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May 03, 2010


Observer  III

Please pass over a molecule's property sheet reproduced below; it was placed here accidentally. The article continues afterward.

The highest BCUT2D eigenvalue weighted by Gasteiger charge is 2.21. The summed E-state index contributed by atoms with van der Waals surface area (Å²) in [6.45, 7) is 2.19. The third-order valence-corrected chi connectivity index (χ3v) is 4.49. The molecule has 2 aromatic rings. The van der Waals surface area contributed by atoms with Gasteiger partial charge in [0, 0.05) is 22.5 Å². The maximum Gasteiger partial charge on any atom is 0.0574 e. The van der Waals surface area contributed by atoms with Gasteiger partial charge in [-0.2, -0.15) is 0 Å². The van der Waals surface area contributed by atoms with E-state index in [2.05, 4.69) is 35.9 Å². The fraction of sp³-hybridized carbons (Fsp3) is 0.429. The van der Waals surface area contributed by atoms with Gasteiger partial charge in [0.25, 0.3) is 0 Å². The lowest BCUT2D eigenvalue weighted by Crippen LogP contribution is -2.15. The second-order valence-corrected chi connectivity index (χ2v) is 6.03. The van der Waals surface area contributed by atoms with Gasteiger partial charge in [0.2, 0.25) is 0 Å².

You forgot some options regarding the GAO and the IGs: simplify their work. Traditionally, they spend about half of their time neatening up and completing the file of working papers. This is not the time devoted to data collection, analysis, and report writing. Despite all the painstaking (painful?) care, GAO reports are not all that solid. They have a hard time understanding the private sector in many respects and have little interest in how government really works. They are looking for statistical reliability where it is often impossible. Yes, auditors can use professional judgement and even intuition in the right circumstances. You could improve productivity by having GAO people do more thinking and analysis and take less time annotating and rounding out the file. The weaknesses in GAO reports are not for lack of an audit trail, but in lack of analysis. The IGs just have a bad quality problem (in many if not all agencies); the GAO is hardly apolitical, but it is less troubled by what political appointees do to impedge data collection or bias results. Better bang for the buck in the GAO--but only if GAO's over-blown file process is thinned out. Yes, I can hear the screams now from the "profession" of auditors and some Congresspeople. With all due respect: sorry.

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